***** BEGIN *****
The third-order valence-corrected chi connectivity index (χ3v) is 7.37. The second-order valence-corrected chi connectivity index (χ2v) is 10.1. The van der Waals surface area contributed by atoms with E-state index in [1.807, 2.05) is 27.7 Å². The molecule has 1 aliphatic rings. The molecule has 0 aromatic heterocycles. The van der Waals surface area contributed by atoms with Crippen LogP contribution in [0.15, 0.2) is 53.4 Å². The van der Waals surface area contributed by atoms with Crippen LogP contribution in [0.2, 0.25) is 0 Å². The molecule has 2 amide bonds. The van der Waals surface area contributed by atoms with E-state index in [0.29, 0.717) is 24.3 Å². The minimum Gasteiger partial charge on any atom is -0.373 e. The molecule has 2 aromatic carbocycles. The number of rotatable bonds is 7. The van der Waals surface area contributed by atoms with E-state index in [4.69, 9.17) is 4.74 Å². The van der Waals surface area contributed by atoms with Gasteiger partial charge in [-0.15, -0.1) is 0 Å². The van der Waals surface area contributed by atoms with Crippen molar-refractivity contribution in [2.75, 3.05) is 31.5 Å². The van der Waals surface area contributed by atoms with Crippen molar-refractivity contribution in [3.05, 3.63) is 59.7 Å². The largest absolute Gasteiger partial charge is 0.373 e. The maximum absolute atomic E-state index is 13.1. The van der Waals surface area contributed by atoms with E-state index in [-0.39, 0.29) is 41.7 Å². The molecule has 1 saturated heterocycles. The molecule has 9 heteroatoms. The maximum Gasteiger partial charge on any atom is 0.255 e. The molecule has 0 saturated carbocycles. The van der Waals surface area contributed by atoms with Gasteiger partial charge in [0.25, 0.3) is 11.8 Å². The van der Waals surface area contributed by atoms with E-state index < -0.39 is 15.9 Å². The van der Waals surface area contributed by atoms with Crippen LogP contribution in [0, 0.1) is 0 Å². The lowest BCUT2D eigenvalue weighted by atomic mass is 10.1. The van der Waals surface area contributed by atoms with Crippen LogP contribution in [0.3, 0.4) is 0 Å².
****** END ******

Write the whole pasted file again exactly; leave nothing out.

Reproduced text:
The third-order valence-corrected chi connectivity index (χ3v) is 7.37. The second-order valence-corrected chi connectivity index (χ2v) is 10.1. The van der Waals surface area contributed by atoms with E-state index in [1.807, 2.05) is 27.7 Å². The molecule has 1 aliphatic rings. The molecule has 0 aromatic heterocycles. The van der Waals surface area contributed by atoms with Crippen LogP contribution in [0.15, 0.2) is 53.4 Å². The van der Waals surface area contributed by atoms with Crippen LogP contribution in [0.2, 0.25) is 0 Å². The molecule has 2 amide bonds. The van der Waals surface area contributed by atoms with E-state index in [0.29, 0.717) is 24.3 Å². The minimum Gasteiger partial charge on any atom is -0.373 e. The molecule has 2 aromatic carbocycles. The number of rotatable bonds is 7. The van der Waals surface area contributed by atoms with E-state index in [4.69, 9.17) is 4.74 Å². The van der Waals surface area contributed by atoms with Gasteiger partial charge in [-0.15, -0.1) is 0 Å². The van der Waals surface area contributed by atoms with Crippen molar-refractivity contribution in [2.75, 3.05) is 31.5 Å². The van der Waals surface area contributed by atoms with Crippen molar-refractivity contribution in [3.05, 3.63) is 59.7 Å². The largest absolute Gasteiger partial charge is 0.373 e. The maximum absolute atomic E-state index is 13.1. The van der Waals surface area contributed by atoms with E-state index in [-0.39, 0.29) is 41.7 Å². The molecule has 1 saturated heterocycles. The molecule has 9 heteroatoms. The maximum Gasteiger partial charge on any atom is 0.255 e. The molecule has 0 saturated carbocycles. The van der Waals surface area contributed by atoms with Gasteiger partial charge in [0.25, 0.3) is 11.8 Å². The van der Waals surface area contributed by atoms with E-state index < -0.39 is 15.9 Å². The van der Waals surface area contributed by atoms with Crippen LogP contribution in [0, 0.1) is 0 Å². The lowest BCUT2D eigenvalue weighted by atomic mass is 10.1. The van der Waals surface area contributed by atoms with Crippen LogP contribution in [0.3, 0.4) is 0 Å².